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Defects

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Tallulah and her two older brothers on the couch

Born with Down syndrome and a heart condition: Tallulah’s story of perseverance

Tallulah was born with Down syndrome and because of that, also had a heart defect. Today, Tallulah is 9 months old and is tough as nails. Read her story here.

What is a congenital heart defect?

You may have heard of children being born with holes in their hearts or kids born with “half a heart,” but did you know? These are all different types of congenital heart defects.

Families find healing in giving back

If you would like to donate to Children's Minnesota, please contact annual giving officer Brady Gervais at [email protected] or 952-992-5512.

Heart surgeries save life of little Roland

Kara and Ryan Jaehnert learned before their son's birth that he had a congenital heart defect.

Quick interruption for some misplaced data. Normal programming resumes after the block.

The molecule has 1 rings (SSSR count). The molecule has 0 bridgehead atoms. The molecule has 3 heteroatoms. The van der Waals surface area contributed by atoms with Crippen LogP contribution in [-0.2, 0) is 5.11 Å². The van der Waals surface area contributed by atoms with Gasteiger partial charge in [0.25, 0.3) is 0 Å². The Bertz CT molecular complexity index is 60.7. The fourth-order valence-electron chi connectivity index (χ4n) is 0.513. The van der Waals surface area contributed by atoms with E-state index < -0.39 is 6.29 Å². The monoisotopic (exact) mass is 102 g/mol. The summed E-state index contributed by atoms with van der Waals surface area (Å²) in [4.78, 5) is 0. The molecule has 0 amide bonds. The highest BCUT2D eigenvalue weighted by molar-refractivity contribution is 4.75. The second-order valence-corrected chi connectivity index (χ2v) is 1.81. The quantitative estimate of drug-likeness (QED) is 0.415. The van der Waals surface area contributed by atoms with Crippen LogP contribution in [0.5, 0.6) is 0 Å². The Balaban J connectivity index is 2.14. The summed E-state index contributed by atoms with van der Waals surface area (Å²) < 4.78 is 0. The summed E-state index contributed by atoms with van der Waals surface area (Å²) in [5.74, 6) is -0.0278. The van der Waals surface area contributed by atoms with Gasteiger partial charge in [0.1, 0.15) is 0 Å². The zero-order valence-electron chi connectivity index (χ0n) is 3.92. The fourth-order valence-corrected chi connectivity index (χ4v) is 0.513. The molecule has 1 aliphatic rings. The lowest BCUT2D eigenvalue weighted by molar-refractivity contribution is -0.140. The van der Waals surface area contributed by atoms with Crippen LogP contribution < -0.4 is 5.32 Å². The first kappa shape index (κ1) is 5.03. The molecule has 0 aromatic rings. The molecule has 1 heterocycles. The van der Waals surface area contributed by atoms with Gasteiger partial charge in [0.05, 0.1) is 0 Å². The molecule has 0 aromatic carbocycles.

Children's HeartLink

Children’s Minnesota helps transform pediatric heart care in India

A new partnership between the pediatric cardiac teams at Children’s Minnesota and Rabindranath Tagore International Institute of Cardiac Sciences in Kolkata aims to shorten that distance and reduce some of the disparities.

Lucia Halstrom

Lucia’s unstoppable heart

Lucia Halstrom has learned to thrive nearly two years after experiencing sudden cardiac arrest.

Ask Dr. Gigi

Kids and heart health

Gigi Chawla, MD, joined "WCCO Mid-Morning" to talk about kids and heart health.

Tetralogy of fallot

In the normal heart, there are two atria and two ventricles. Blood comes back from the body from the superior vena cava (SVC) and inferior vena cava (IVC) to the right atrium through the tricuspid valve to the right ventricle. The ventricle contracts and blood is pumped through the pulmonary valve to the pulmonary arteries out to the lungs where the blood is oxygenated. Blood returns from the lungs by the pulmonary veins to the left atrium. It then travels from the left atrium through the mitral valve to the left ventricle. The left ventricle contracts, sending blood through the aortic valve through the aorta and out to the body.

Midwest Adult Congenital Cardiac Center

Ninety percent of children born with heart defects are now expected to live to adulthood and beyond, thanks to surgical and medical breakthroughs. The Midwest Adult Congenital Cardiac Center (MACC) Program was created to treat these adult and adolescent survivors.

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